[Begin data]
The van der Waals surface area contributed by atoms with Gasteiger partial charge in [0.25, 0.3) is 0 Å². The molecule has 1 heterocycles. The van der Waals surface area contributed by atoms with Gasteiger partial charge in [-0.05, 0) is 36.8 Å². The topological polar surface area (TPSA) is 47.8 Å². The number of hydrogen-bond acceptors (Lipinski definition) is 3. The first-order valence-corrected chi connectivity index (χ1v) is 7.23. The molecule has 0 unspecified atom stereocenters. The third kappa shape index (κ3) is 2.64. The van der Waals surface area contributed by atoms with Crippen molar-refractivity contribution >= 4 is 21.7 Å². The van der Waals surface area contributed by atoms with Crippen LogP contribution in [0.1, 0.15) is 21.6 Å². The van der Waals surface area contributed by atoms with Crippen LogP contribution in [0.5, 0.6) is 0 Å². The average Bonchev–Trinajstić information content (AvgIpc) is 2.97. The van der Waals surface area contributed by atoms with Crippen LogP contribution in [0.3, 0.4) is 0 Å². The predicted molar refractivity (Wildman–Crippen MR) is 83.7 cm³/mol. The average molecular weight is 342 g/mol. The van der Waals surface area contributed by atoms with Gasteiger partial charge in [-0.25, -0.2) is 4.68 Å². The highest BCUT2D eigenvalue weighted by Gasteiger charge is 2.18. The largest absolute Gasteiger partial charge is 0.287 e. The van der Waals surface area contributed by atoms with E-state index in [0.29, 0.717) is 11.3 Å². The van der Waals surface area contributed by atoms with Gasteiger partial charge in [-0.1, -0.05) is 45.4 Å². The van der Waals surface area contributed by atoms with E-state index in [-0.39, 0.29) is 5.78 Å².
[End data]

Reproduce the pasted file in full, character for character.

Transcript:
The van der Waals surface area contributed by atoms with Gasteiger partial charge in [0.25, 0.3) is 0 Å². The molecule has 1 heterocycles. The van der Waals surface area contributed by atoms with Gasteiger partial charge in [-0.05, 0) is 36.8 Å². The topological polar surface area (TPSA) is 47.8 Å². The number of hydrogen-bond acceptors (Lipinski definition) is 3. The first-order valence-corrected chi connectivity index (χ1v) is 7.23. The molecule has 0 unspecified atom stereocenters. The third kappa shape index (κ3) is 2.64. The van der Waals surface area contributed by atoms with Crippen molar-refractivity contribution >= 4 is 21.7 Å². The van der Waals surface area contributed by atoms with Crippen LogP contribution in [0.1, 0.15) is 21.6 Å². The van der Waals surface area contributed by atoms with Crippen LogP contribution in [0.5, 0.6) is 0 Å². The average Bonchev–Trinajstić information content (AvgIpc) is 2.97. The van der Waals surface area contributed by atoms with Crippen LogP contribution in [0.3, 0.4) is 0 Å². The predicted molar refractivity (Wildman–Crippen MR) is 83.7 cm³/mol. The average molecular weight is 342 g/mol. The van der Waals surface area contributed by atoms with Gasteiger partial charge in [-0.25, -0.2) is 4.68 Å². The highest BCUT2D eigenvalue weighted by Gasteiger charge is 2.18. The largest absolute Gasteiger partial charge is 0.287 e. The van der Waals surface area contributed by atoms with E-state index in [0.29, 0.717) is 11.3 Å². The van der Waals surface area contributed by atoms with Gasteiger partial charge in [-0.1, -0.05) is 45.4 Å². The van der Waals surface area contributed by atoms with E-state index in [-0.39, 0.29) is 5.78 Å².